Holy cow! We were all wondering why Eskendereya’s last Derby work had been delayed. We were told it was because of the weather; however, today we learn that Eskendereya has been pulled from the Kentucky Derby with swelling of the left front leg.
By Jay Privman
LOUISVILLE, Ky. – Eskendereya, the strong favorite for Saturday’s 136th Kentucky Derby, was withdrawn from the race Sunday morning because of swelling in his left front leg, trainer Todd Pletcher said.
Pletcher said “hopefully, it’s not career-threatening,” but said it was too early to tell.
“We’ll do the diagnostics when we get the swelling out of his leg,” Pletcher said at a news conference at Churchill Downs.
The defection of Eskendereya makes more possible the chance of the filly Devil May Care joining Pletcher’s Derby brigade. John Velazquez, the regular rider of Eskendereya, is also the regular rider of Devil May Care.
“It swings the pendulum more toward her running,” said Pletcher, who also has the colts Discreetly Mine, Interactif, Mission Impazible, Rule, and Super Saver as potential Derby starters. Interactif’s status will be determined after a workout scheduled for Monday. Devil May Care’s other option is the Kentucky Oaks, for fillies, on Friday.
Keeping a close eye on these Derby developments are the connections of horses currently on the bubble in terms of graded stakes earnings, most notably Jackson Bend, who finished second to Eskendereya in the Fountain of Youth Stakes and Wood Memorial. If all the Pletcher horses, including Devil May Care, do run, that would keep Jackson Bend outside the top 20 in terms of graded stakes earnings. But if at least one of them comes out – or any other horse currently in the top 20 – Jackson Bend is in.
A maximum of 20 horses can run in the Derby. If more than 20 enter the race Wednesday, graded stakes earnings are the criteria to determine the field.
Following Jackson Bend in terms of graded earnings are Backtalk, Make Music For Me, and Pleasant Prince.
Pletcher said Eskenderaya, owned by Ahmed Zayat, was “not lame, but slightly off.”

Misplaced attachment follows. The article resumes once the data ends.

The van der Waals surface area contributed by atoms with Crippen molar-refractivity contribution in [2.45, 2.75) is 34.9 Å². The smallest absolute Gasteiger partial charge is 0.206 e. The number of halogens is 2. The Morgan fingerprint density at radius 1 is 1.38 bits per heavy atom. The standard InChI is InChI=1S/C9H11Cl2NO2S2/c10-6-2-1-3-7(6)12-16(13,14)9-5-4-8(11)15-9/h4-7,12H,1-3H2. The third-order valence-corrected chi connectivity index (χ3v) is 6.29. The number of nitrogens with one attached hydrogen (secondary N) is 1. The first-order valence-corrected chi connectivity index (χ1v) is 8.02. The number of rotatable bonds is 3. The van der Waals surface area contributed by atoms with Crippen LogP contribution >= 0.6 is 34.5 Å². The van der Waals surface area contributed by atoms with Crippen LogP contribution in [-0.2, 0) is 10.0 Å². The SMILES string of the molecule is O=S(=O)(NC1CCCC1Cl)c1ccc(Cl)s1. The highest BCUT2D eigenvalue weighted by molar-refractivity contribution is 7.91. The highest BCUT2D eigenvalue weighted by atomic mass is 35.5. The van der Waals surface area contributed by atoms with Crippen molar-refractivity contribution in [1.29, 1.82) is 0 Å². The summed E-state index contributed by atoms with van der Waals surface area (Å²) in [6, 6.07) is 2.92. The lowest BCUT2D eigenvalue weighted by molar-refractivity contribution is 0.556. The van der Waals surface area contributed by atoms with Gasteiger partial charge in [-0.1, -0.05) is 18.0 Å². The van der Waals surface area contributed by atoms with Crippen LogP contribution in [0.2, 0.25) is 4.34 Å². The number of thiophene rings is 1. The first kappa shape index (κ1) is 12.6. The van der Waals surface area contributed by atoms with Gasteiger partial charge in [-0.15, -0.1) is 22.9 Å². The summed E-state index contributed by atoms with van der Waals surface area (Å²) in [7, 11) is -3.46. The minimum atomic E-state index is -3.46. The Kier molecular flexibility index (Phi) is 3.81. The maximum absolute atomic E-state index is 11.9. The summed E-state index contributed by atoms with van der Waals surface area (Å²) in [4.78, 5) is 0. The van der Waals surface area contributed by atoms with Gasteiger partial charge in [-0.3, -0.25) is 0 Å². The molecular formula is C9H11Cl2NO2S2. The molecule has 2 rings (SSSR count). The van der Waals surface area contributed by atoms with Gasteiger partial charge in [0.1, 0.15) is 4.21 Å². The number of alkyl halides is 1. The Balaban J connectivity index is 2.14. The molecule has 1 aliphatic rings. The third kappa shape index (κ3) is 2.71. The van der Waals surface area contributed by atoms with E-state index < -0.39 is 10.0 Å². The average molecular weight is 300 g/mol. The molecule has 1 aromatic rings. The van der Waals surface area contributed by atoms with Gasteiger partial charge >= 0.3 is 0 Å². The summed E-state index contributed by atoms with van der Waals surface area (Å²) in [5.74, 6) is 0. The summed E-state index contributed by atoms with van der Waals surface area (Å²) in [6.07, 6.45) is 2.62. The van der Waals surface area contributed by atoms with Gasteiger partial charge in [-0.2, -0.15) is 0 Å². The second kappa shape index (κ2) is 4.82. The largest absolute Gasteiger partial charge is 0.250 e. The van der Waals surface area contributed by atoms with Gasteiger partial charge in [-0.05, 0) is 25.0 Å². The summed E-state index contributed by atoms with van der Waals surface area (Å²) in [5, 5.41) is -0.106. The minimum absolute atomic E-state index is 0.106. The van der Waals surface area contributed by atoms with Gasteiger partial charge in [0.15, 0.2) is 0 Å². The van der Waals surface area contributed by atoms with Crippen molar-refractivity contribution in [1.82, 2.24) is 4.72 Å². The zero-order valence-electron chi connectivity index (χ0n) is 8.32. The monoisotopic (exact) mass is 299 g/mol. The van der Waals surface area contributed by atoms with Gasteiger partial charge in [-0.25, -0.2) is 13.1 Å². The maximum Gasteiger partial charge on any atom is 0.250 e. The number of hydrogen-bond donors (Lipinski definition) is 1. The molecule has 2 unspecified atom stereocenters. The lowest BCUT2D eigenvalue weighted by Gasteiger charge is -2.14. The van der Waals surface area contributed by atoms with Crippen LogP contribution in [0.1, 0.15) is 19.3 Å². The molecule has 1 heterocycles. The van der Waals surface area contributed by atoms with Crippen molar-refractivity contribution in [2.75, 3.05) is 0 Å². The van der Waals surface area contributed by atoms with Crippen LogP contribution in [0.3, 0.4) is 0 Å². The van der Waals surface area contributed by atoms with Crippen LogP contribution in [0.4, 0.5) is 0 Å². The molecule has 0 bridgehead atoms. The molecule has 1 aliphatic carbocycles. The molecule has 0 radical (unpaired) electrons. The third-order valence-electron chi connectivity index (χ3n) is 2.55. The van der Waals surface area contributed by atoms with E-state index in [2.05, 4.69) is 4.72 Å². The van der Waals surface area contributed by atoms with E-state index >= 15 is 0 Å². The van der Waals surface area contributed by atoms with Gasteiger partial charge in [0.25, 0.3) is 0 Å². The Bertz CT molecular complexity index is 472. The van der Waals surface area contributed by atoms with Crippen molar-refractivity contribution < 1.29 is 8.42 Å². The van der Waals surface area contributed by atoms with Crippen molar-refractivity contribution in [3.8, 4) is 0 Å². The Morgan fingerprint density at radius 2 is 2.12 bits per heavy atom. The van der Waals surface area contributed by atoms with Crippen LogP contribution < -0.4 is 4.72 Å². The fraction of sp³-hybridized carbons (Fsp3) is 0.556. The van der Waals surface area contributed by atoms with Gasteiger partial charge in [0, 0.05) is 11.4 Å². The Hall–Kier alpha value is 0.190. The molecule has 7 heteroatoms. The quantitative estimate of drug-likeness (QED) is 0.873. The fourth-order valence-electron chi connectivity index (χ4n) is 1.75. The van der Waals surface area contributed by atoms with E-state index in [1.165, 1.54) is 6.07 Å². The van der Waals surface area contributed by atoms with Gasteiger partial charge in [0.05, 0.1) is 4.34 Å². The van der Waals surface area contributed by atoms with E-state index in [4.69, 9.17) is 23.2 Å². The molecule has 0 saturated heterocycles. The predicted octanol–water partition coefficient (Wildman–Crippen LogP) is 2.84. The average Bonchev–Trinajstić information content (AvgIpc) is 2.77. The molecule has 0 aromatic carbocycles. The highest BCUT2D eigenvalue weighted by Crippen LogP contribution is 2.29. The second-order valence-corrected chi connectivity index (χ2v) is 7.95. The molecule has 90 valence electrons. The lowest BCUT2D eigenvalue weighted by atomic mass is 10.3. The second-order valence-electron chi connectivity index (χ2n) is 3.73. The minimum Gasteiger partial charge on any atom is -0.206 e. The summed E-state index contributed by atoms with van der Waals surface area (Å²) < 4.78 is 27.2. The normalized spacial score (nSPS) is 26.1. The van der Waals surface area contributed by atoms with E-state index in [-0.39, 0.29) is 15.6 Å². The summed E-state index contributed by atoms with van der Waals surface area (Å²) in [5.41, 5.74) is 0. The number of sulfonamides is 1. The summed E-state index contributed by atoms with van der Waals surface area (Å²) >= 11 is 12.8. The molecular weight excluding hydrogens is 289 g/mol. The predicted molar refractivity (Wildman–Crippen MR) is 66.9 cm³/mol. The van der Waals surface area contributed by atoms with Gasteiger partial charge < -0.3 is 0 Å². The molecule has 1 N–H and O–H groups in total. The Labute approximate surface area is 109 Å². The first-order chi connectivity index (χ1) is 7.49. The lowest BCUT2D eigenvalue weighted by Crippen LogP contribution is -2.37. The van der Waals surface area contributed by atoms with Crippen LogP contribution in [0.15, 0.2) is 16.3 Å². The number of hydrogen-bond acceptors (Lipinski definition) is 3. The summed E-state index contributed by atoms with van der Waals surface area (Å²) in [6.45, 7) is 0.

“I haven’t felt like his last couple of gallops were up to par,” Pletcher said Sunday. “I was concerned yesterday. I couldn’t say anything because I couldn’t reach Mr. Zayat, because yesterday was the Sabbath for him.”
Zayat, born in Egypt, is an Orthodox Jew.
“We were hoping for a miracle overnight,” Pletcher said. “Professionally, the toughest call I’ve ever had to make to an owner was the one this morning. But Mr. Zayat took it well. He’s a pretty emotional guy. He said the horse comes first. He loves the horse. It was not a phone call I wanted to make.”
Pletcher said Eskendereya’s condition worsened overnight despite therapeutic work, prompting him to pull out of the Derby six days before the race.
“The left leg is filled from the ankle up to the knee,” Pletcher said. “We’ve got to get the edema out of there to get a proper diagnosis. He’s not uncomfortable. But when we took him out of his stall this morning and jogged him on the asphalt, he was what for me I would call ‘slightly off.’ ”
Pletcher said Eskendereya would be treated with anti-inflammatories, along with ice and poultice, to try to reduce the swelling.
“It could be soft tissue, but until we reduce the edema, it’s hard to identify,” Pletcher said.
Pletcher was clearly deflated over the news regarding Eskendereya. Pletcher has raced in the Derby nine times, with 24 runners, and has yet to win but has finished second twice.
“Without a doubt, this is the best horse we’ve ever brought to this stage,” Pletcher said. “His last two races were as good as any 3-year-old has ever run.
“I know for sure a mile and a quarter” – the Derby distance – “is within his range, a mile and a half” – the distance of the Belmont – “is within his range, and he’s the kind of horse who physically could hold his weight and bounce back in two weeks,” a requirement to run in the Preakness following the Derby.
“It’s a tough one,” Pletcher said. “You’ve got to pick up and go on. Fortunately, we’ve still got some other opportunities.”